Dennison’s work is not sublime. Can nature be sublime in the era of ecological disaster? Nature is no longer conceived primarily as simultaneously the source of life and harbouring the forces inimical to human life; nature today is conceived primarily as a victim. The closest we come to a contemporary sublime is the image of total ecological collapse that brings all human life to an end in a narrative in which technology reaches a limit in its destructive exploitation of the world. Nevertheless, Sweet Thames, run softly till I end my song, despite the title being taken from a line in TS Eliot’s ‘The Waste Land’, is not a modernist grievance against modernity. Nature, here, is not a ruined, barren place. The river is soft, relentlessly soothing or even happy. Dennison has created an oasis. 

Sweet Thames, run softly till I end my song is utopian in Henri Lefebvre’s sense, which he ascribes to parks and gardens: ‘they refer to a twofold utopia: absolute nature and pure facticity’. He explains, ‘they suggest an absolute and inaccessible nature - grottos, wind, altitude, the sea, islands - as well as facticity - the trimmed and tortured tree that serves as pure ornament’. Absolute nature is made possible by pure facticity: only when nature is cut off from use and other meanings (food, farming, real estate) and is therefore conceived as pure facticity (water, field, hill) can it be fully enjoyed aesthetically, that is as nature in the abstract. Utopia, therefore, is the experience of dislocation, like Greek statues which appear freer and more beautiful when they are carried off from the Parthenon to the museum. Nowadays the cut of utopia doesn’t require chisels and a fleet of ships, only a video camera. Utopia has been let loose: nowhere is everywhere, and it still calls on us to make the world anew.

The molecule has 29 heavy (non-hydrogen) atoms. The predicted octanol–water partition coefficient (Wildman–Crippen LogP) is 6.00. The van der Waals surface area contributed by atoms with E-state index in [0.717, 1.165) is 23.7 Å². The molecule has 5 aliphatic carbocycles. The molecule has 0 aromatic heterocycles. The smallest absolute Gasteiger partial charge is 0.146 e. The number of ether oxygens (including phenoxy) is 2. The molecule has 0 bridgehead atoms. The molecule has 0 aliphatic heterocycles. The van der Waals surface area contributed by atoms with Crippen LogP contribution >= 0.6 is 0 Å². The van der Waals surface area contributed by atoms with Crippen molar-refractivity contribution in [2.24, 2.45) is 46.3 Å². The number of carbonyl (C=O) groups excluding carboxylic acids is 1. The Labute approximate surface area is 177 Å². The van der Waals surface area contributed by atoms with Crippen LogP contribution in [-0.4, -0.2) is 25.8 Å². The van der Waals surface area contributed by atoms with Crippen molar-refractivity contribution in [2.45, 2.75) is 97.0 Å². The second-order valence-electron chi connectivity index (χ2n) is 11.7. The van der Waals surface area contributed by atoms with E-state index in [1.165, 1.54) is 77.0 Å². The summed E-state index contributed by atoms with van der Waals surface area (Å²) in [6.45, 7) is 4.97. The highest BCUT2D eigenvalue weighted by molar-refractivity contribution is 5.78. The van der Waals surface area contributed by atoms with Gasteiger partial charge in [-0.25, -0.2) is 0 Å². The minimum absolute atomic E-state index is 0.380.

Written by Dave Beech

Lynn Dennison Interviewed - Part 1 by Claire Mander

ZK: What made you decide to become a sculptor? When did your interest in the site specific develop and how/where did this happen?

LD: Well I actually started my career as a painter after having completed a Fine Art BA at the Slade School of Art. After about eight or nine years working as a painter I started to introduce three-dimensional shapes into my work. Gradually these three-dimensional pieces took over from the two-dimensional pieces, and in the end the paintings became studies for the sculptures, and sculpture became my main focus.